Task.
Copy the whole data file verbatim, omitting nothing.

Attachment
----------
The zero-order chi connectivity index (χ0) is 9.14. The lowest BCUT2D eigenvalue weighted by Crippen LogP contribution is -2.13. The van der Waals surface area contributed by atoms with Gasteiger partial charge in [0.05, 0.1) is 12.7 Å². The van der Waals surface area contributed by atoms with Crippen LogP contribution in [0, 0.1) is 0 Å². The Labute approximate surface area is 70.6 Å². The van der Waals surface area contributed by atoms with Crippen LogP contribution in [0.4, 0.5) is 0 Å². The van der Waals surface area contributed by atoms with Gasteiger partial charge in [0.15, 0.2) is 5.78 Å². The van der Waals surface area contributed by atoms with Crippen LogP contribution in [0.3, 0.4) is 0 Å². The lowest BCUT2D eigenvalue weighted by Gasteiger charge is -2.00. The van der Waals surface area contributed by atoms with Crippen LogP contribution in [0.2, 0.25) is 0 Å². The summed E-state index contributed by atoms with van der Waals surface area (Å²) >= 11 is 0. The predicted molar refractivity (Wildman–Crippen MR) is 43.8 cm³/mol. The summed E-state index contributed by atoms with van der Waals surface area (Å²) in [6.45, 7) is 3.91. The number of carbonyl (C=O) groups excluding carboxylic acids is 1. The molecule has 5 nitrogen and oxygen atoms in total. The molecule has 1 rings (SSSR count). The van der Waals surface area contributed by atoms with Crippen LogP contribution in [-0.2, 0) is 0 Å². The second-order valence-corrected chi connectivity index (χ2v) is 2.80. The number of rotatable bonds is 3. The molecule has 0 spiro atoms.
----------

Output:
The zero-order chi connectivity index (χ0) is 9.14. The lowest BCUT2D eigenvalue weighted by Crippen LogP contribution is -2.13. The van der Waals surface area contributed by atoms with Gasteiger partial charge in [0.05, 0.1) is 12.7 Å². The van der Waals surface area contributed by atoms with Crippen LogP contribution in [0, 0.1) is 0 Å². The Labute approximate surface area is 70.6 Å². The van der Waals surface area contributed by atoms with Crippen LogP contribution in [0.4, 0.5) is 0 Å². The van der Waals surface area contributed by atoms with Gasteiger partial charge in [0.15, 0.2) is 5.78 Å². The van der Waals surface area contributed by atoms with Crippen LogP contribution in [0.3, 0.4) is 0 Å². The lowest BCUT2D eigenvalue weighted by Gasteiger charge is -2.00. The van der Waals surface area contributed by atoms with Crippen LogP contribution in [0.2, 0.25) is 0 Å². The summed E-state index contributed by atoms with van der Waals surface area (Å²) >= 11 is 0. The predicted molar refractivity (Wildman–Crippen MR) is 43.8 cm³/mol. The summed E-state index contributed by atoms with van der Waals surface area (Å²) in [6.45, 7) is 3.91. The number of carbonyl (C=O) groups excluding carboxylic acids is 1. The molecule has 5 nitrogen and oxygen atoms in total. The molecule has 1 rings (SSSR count). The van der Waals surface area contributed by atoms with Crippen LogP contribution in [-0.2, 0) is 0 Å². The second-order valence-corrected chi connectivity index (χ2v) is 2.80. The number of rotatable bonds is 3. The molecule has 0 spiro atoms.